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Array.Sort<T> Method (T[], Comparison<T>)

Sorts the elements in an Array using the specified Comparison<T>.

Namespace:  System
Assembly:  mscorlib (in mscorlib.dll)
public static void Sort<T>(
	T[] array,
	Comparison<T> comparison
)

Type Parameters

T

The type of the elements of the array.

Parameters

array
Type: T[]

The one-dimensional, zero-based Array to sort

comparison
Type: System.Comparison<T>

The Comparison<T> to use when comparing elements.

ExceptionCondition
ArgumentNullException

array is null.

-or-

comparison is null.

ArgumentException

The implementation of comparison caused an error during the sort. For example, comparison might not return 0 when comparing an item with itself.

If the sort is not successfully completed, the results are undefined.

This method uses introspective sort (introsort) algorithm as follows:

  • If the partition size is fewer than 16 elements, it uses an insertion sort algorithm.

  • If the number of partitions exceeds 2 * LogN, where N is the range of the input array, it uses a Heapsort algorithm.

  • Otherwise, it uses a Quicksort algorithm.

This implementation performs an unstable sort; that is, if two elements are equal, their order might not be preserved. In contrast, a stable sort preserves the order of elements that are equal.

For arrays that are sorted by using the Heapsort and Quicksort algorithms, in the worst case, this method is an O(n log n) operation, where n is the Length of array.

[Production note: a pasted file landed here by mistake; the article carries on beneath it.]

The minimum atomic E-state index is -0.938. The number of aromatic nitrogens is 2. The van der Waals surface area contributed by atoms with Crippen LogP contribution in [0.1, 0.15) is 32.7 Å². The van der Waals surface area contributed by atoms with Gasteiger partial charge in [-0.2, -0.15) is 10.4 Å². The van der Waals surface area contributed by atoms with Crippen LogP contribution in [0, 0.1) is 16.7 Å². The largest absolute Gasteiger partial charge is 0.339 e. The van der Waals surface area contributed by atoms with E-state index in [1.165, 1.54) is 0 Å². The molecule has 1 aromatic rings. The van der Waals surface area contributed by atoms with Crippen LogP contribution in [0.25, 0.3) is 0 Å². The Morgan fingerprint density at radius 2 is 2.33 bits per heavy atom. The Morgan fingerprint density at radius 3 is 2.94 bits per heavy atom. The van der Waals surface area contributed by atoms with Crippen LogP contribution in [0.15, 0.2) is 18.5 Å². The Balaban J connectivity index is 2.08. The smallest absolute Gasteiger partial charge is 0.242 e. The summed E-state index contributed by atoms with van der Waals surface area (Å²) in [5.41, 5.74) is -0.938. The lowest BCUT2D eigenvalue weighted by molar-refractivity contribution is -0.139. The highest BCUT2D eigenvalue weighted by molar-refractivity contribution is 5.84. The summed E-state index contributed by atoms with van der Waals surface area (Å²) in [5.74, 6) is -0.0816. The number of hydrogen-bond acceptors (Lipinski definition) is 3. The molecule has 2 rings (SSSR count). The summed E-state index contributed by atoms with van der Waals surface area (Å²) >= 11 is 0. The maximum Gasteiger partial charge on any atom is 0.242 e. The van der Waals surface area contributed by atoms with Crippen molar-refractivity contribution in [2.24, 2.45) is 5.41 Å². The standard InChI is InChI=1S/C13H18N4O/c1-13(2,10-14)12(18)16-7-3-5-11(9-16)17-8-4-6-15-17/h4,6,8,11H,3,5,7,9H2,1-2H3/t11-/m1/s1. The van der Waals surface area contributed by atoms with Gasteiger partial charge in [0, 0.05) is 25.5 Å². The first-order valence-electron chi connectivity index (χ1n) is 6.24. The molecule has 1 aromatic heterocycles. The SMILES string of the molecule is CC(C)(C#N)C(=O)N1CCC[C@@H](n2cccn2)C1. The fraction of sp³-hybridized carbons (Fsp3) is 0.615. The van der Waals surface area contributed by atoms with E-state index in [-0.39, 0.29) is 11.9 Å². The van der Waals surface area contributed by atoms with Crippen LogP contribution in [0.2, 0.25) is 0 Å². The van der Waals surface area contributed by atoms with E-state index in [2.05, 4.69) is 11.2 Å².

Notes to Callers

The .NET Framework 4 and earlier versions used only the Quicksort algorithm. Quicksort identifies invalid comparers in some situations in which the sorting operation throws an IndexOutOfRangeException exception, and throws an ArgumentException exception to the caller. Starting with the .NET Framework 4.5, it is possible that sorting operations that previously threw ArgumentException will not throw an exception, because the insertion sort and heapsort algorithms do not detect an invalid comparer. For the most part, this applies to arrays with fewer than 16 elements.

The following code example demonstrates the Sort(Comparison<T>) method overload.

The code example defines an alternative comparison method for strings, named CompareDinosByLength. This method works as follows: First, the comparands are tested for null, and a null reference is treated as less than a non-null. Second, the string lengths are compared, and the longer string is deemed to be greater. Third, if the lengths are equal, ordinary string comparison is used.

A array of strings is created and populated with four strings, in no particular order. The list also includes an empty string and a null reference. The list is displayed, sorted using a Comparison<T> generic delegate representing the CompareDinosByLength method, and displayed again.

using System;
using System.Collections.Generic;

public class Example
{
    private static int CompareDinosByLength(string x, string y)
    {
        if (x == null)
        {